Tuesday, February 5, 2013

Nikon's New D5200

On November 6th Nikon announced the D5200, the mid level DX offering to replace the 16MP D5100. Unsurprising to many I am sure, the D5200 sports a 24MP sensor like the entry level offering of the D3200. After all, pixel count is an easily marketed feature and the consumer would expect the mid-level and advanced offerings to match the entry level version in presumed image quality. It will be interesting to see any side by side comparisons of the image quality of the two cameras, as judging by the published specifications on Nikon's site they are not the same 24MP sensor.

Besides the boost in resolution, the D5200 also gets an upgraded auto focus system borrowed from the D7000 while retaining the articulating LCD screen and many of the D5100's features. With this announcement (and subsequent release of the camera) the stage is set for all of Nikon's DX DSLR's to offer 24MP sensors, provided the D7000 replacement follows suit. At that point the biggest (at least on the specification sheet) difference will be the features of the individual camera bodies. Not a bad plan as it simplifies the DX line beautifully, but what I am wondering is how they will name the D7000 replacement. Do they skip D7100 and go straight to the D7200 which would make the current line up read D3200, D5200 and D7200? Or do they just stick with the current trend and the D7100 will be one numeral behind in convention? Time will tell for sure.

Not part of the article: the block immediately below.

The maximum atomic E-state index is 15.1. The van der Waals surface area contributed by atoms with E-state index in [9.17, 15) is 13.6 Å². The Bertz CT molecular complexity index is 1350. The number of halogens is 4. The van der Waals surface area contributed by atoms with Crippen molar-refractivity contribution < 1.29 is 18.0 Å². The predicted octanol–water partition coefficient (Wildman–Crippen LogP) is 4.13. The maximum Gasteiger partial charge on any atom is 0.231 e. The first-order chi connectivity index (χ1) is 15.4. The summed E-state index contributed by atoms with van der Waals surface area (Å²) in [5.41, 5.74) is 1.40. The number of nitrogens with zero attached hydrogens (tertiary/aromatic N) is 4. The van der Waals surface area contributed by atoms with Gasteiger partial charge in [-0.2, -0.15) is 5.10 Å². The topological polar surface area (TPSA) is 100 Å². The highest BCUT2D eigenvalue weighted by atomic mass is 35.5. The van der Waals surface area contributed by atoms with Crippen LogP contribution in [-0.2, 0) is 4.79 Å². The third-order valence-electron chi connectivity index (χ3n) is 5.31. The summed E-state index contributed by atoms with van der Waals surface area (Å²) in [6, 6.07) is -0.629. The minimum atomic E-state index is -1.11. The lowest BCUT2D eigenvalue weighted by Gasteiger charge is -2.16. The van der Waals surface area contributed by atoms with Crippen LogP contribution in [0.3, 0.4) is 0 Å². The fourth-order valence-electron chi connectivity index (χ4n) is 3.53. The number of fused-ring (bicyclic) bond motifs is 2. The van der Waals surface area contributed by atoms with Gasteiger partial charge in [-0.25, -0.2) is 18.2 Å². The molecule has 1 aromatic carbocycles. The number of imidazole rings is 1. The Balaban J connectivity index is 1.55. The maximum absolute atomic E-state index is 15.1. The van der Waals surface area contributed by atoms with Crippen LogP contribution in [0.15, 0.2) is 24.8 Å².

Either way, I am looking forward to seeing the usual magazine tests of not only the D5200 - but the D3200 as well. I am especially interested in how they are reviewed in performance compared the D5100 I own (what can I say, I am a gear junkie in the fact that I like to see and know what is out there - even when I am not planning on upgrading anytime soon).

On thing is for sure though - its hard to imagine a better time to be a photography enthusiast. Today's technology is making better and better equipment available at more affordable prices every year. And when these new models come out, the older ones go on sale, become available as factory refurbished models at noticeable savings and find there way on to the secondary market at even better prices as people play the must have game and upgrade to the latest offerings.



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